Remember TARP (short for the Troubled Asset Relief Program)? Once upon a time it was a household word. While millions of Americans were losing their homes or unemployed or both, banks were lined up at the feeding trough collecting billions. That statement sounds a bit negative; we acknowledge that TARP may or may not have been a success depending on who you ask. Some say the big banks should have been allowed to fail. Some say that absent TARP, we would be in the midst of a full fledged depression.
Whatever your opinion, some banks admittedly abused the TARP program. There have been few prosecutions for TARP fraud, but that doesn’t mean that there is plenty of fraud taking place within banks.
Most banks have paid back the TARP monies they borrowed. In many instances, the government (meaning taxpayers) even made a small profit. Some banks still have not paid back the government, however.
Recently the deadline for repayment passed. That doesn’t mean the banks with outstanding TARP monies are in default, but it does mean that the cost of borrowing money increases dramatically. The government asked most TARP recipients to repay the money in 5 years. After that time, the interest on those funds spikes to 9%. Now that we are in 2014, there are but a handful of banks that still owe money and all should now be in the higher 9% interest category.
A list of some of those banks and what they still owe:
Sterling Financial Corp Washington $181 million
First Banks Inc Missouri $175 million
Pacific Capital Bancorp California $27 million (once known as Santa Barbara Bank & Trust, now owned by Union Bank)
Dickinson Financial Missouri $58 million (operates as Armed Forces Bank, Sun Bank and Academy Bank)
Central Pacific Financial Hawaii $60 million (Central Pacific Bank)
Anchor Bank Wisconsin $104 million (filed for bankruptcy)
Midwest Banc Holdings Illinois $89 million (closed by regulators)
Metropolitan Bank Grp Illinois $47 million (operates as Metropolitan Bank & Trust, LaSalle Bank, Archer Bank, First Midwest Bank)
Old Second Bancorp Illinois $41 million
First Place Financial Ohio $66 million (filed for bankruptcy, operated as First Place Bank)
Seacoast Bancorp Florida $1 million
Park Bancorporation Wisconsin $1 million (Park Bank)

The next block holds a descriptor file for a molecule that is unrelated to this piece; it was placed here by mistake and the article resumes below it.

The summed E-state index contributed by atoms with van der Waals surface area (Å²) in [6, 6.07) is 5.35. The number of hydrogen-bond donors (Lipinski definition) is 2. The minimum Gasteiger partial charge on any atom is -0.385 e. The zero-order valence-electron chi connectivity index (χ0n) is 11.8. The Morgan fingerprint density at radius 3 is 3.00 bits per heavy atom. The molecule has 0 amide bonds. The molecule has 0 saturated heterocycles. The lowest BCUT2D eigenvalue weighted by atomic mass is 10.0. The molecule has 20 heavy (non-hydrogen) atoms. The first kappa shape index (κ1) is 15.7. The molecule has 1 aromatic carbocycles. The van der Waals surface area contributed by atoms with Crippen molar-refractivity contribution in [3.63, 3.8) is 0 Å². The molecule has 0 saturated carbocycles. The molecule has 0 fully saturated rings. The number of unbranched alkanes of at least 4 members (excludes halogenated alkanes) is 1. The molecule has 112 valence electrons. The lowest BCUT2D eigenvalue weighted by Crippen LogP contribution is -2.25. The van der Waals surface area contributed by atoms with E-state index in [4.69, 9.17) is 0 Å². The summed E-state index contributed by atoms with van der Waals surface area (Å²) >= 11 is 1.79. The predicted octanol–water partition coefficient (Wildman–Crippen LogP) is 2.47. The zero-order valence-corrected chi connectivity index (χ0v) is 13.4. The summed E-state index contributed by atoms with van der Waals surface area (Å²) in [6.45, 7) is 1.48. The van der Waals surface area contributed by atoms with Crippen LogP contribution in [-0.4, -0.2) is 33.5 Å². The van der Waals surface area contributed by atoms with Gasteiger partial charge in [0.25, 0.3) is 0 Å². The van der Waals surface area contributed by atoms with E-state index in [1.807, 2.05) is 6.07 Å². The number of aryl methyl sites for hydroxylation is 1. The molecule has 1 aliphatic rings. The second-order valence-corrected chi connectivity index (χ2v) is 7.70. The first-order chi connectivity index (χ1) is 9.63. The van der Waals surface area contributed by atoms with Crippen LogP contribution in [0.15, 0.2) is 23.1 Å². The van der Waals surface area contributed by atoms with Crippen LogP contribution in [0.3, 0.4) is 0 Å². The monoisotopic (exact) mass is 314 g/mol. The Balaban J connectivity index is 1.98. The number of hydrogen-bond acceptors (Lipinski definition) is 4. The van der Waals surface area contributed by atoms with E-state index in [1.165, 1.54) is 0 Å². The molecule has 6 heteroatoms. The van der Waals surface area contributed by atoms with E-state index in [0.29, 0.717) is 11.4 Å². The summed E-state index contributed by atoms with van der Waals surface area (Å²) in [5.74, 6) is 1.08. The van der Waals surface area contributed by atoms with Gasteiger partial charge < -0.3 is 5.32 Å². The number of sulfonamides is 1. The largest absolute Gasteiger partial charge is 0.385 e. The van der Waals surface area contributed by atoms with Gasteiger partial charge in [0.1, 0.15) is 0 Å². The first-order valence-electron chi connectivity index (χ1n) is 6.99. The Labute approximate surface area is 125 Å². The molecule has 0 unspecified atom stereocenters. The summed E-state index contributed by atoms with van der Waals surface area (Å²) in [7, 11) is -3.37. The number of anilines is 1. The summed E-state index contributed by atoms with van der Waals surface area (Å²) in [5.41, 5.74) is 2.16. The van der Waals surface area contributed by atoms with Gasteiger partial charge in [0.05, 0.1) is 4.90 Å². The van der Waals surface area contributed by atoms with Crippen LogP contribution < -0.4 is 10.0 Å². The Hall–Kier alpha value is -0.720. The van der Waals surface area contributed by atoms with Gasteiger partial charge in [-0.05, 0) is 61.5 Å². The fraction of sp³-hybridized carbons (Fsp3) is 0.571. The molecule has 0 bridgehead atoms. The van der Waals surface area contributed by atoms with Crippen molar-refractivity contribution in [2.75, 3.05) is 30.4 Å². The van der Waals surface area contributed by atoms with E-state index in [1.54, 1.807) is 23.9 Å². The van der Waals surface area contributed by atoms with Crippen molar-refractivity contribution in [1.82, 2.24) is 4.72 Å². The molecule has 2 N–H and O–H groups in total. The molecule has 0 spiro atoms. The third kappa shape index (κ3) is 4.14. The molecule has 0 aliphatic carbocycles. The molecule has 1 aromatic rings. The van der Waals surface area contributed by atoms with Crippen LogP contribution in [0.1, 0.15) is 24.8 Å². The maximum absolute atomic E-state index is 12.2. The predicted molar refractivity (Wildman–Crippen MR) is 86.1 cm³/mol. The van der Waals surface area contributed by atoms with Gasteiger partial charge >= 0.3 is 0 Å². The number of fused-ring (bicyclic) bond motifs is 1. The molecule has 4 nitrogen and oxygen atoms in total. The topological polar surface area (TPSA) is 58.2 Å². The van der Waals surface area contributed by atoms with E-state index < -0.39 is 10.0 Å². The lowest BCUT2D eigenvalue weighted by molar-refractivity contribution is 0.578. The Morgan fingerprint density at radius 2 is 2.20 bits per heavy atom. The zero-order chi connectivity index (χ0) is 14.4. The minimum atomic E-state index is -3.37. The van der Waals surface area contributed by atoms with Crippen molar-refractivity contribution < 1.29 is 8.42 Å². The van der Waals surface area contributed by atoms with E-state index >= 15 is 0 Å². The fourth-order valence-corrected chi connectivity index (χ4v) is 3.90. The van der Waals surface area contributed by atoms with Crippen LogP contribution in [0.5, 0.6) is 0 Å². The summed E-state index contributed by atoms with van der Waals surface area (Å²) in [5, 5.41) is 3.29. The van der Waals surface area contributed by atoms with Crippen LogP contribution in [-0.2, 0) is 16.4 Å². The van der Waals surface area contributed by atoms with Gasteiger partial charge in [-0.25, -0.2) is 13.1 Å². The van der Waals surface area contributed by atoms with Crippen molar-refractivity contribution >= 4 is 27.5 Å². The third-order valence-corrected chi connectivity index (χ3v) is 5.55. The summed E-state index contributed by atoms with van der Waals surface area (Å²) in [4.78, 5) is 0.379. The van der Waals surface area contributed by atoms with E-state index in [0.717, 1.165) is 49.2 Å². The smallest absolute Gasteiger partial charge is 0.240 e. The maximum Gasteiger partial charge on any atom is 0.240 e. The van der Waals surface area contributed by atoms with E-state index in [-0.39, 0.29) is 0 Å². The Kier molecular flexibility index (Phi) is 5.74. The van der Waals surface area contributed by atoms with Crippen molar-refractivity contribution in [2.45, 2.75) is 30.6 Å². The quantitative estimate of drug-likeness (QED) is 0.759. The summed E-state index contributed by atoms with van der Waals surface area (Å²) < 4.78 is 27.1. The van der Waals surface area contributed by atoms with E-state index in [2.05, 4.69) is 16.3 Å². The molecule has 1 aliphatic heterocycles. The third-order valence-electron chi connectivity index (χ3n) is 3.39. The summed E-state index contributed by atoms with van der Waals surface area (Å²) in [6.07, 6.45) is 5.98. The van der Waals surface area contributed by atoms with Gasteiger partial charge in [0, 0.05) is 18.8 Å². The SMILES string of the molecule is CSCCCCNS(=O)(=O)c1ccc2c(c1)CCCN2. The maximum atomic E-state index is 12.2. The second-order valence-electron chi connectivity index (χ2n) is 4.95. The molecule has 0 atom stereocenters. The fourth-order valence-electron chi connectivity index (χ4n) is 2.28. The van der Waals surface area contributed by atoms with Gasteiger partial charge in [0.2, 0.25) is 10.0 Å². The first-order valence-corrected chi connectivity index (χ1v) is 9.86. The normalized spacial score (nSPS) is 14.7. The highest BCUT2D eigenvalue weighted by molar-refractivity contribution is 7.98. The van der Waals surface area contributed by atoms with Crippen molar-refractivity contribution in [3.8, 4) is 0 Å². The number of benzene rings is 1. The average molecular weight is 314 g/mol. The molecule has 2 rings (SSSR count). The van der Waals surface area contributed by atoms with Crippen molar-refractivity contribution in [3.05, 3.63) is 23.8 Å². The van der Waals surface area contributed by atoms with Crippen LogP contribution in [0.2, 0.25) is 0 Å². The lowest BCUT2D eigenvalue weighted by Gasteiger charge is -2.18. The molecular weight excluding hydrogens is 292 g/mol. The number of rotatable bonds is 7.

Ridgestone Financial Wisconsin $1 million (Ridgestone Bank)
Baraboo National Bank Wisconsin $1 million
Bridgeview Bancorp Illinois $24 million
Farmers Capital Kentucky $3 million
Princeton National Illinois $23 million (shut down by regulators)
First Trust Corp. Louisiana $2 million
This list is believed accurate on the day it is posted. It is also incomplete. As of this date, there are dozens more banks that still owe the government.
There is a story behind each bank on this list. Some were small banks simply caught up in a regional downturn, others were far too aggressive with real estate loans. Some were and continue to be mismanaged. Some are now closed for good. And others still owe money because of fraud within the bank.
As one of the nation’s leading law firms for federal false claims act (whistleblower) cases dealing with lenders, banks and mortgage companies, we are interested in any story about fraud within a bank. Assuming the bank borrowed TARP monies, there may be a good case of TARP fraud and a corresponding false claims act case. Under the federal false claims law, whistleblowers can receive up to 30% of whatever the government collects. While the normal award is more like 20%, the federal law allows the government to obtain triple damages meaning a nice pay day for whistleblowers.
TARP fraud may also give rise to a case under the federal Financial Institutions Reform Recovery and Enforcement Act (FIRREA). That law allows whistleblowers to collect up to $1.6 million.
Even if no TARP monies were involved, mismanagement and fraud within a bank can often result in large whistleblower awards.
To qualify, whistleblowers must have original source information. This makes the law ideal for present and former workers within the banking industry.
Think you may qualify for a whistleblower cash award and need more information? Give us a call. All inquirers are confidential and protected by the attorney client privilege. For more information, contact attorney Brian Mahany at or by telephone at (direct). All inquiries are protected by the attorney – client privilege and kept in strict confidence.
Mahany & Ertl – America’s Fraud Lawyers. Services available in many jurisdictions.
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